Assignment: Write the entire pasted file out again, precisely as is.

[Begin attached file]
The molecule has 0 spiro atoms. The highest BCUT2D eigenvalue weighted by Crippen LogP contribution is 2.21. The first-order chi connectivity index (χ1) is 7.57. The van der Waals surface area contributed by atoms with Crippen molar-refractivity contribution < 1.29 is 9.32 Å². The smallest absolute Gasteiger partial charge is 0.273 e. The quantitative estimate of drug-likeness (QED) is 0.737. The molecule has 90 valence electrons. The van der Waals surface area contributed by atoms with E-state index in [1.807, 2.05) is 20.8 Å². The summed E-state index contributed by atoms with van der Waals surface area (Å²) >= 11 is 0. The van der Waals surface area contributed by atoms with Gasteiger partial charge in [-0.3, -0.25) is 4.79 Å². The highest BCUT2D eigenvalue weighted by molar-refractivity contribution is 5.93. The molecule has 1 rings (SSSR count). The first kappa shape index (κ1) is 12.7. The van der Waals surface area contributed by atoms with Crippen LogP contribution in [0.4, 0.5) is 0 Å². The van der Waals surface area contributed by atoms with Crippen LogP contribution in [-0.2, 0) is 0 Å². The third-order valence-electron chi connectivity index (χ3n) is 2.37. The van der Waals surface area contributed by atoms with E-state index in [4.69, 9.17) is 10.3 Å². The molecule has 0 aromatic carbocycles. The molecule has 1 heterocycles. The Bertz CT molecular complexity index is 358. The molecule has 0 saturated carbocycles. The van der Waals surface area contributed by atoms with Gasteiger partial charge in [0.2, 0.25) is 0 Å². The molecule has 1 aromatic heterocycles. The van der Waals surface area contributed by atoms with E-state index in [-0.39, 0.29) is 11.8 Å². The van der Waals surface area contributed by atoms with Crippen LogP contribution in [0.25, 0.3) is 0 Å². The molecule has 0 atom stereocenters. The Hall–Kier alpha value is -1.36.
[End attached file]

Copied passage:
The molecule has 0 spiro atoms. The highest BCUT2D eigenvalue weighted by Crippen LogP contribution is 2.21. The first-order chi connectivity index (χ1) is 7.57. The van der Waals surface area contributed by atoms with Crippen molar-refractivity contribution < 1.29 is 9.32 Å². The smallest absolute Gasteiger partial charge is 0.273 e. The quantitative estimate of drug-likeness (QED) is 0.737. The molecule has 90 valence electrons. The van der Waals surface area contributed by atoms with E-state index in [1.807, 2.05) is 20.8 Å². The summed E-state index contributed by atoms with van der Waals surface area (Å²) >= 11 is 0. The van der Waals surface area contributed by atoms with Gasteiger partial charge in [-0.3, -0.25) is 4.79 Å². The highest BCUT2D eigenvalue weighted by molar-refractivity contribution is 5.93. The molecule has 1 rings (SSSR count). The first kappa shape index (κ1) is 12.7. The van der Waals surface area contributed by atoms with Crippen LogP contribution in [0.4, 0.5) is 0 Å². The van der Waals surface area contributed by atoms with Crippen LogP contribution in [-0.2, 0) is 0 Å². The third-order valence-electron chi connectivity index (χ3n) is 2.37. The van der Waals surface area contributed by atoms with E-state index in [4.69, 9.17) is 10.3 Å². The molecule has 0 aromatic carbocycles. The molecule has 1 heterocycles. The Bertz CT molecular complexity index is 358. The molecule has 0 saturated carbocycles. The van der Waals surface area contributed by atoms with Gasteiger partial charge in [0.2, 0.25) is 0 Å². The molecule has 1 aromatic heterocycles. The van der Waals surface area contributed by atoms with E-state index in [-0.39, 0.29) is 11.8 Å². The van der Waals surface area contributed by atoms with Crippen LogP contribution in [0.25, 0.3) is 0 Å². The molecule has 0 atom stereocenters. The Hall–Kier alpha value is -1.36.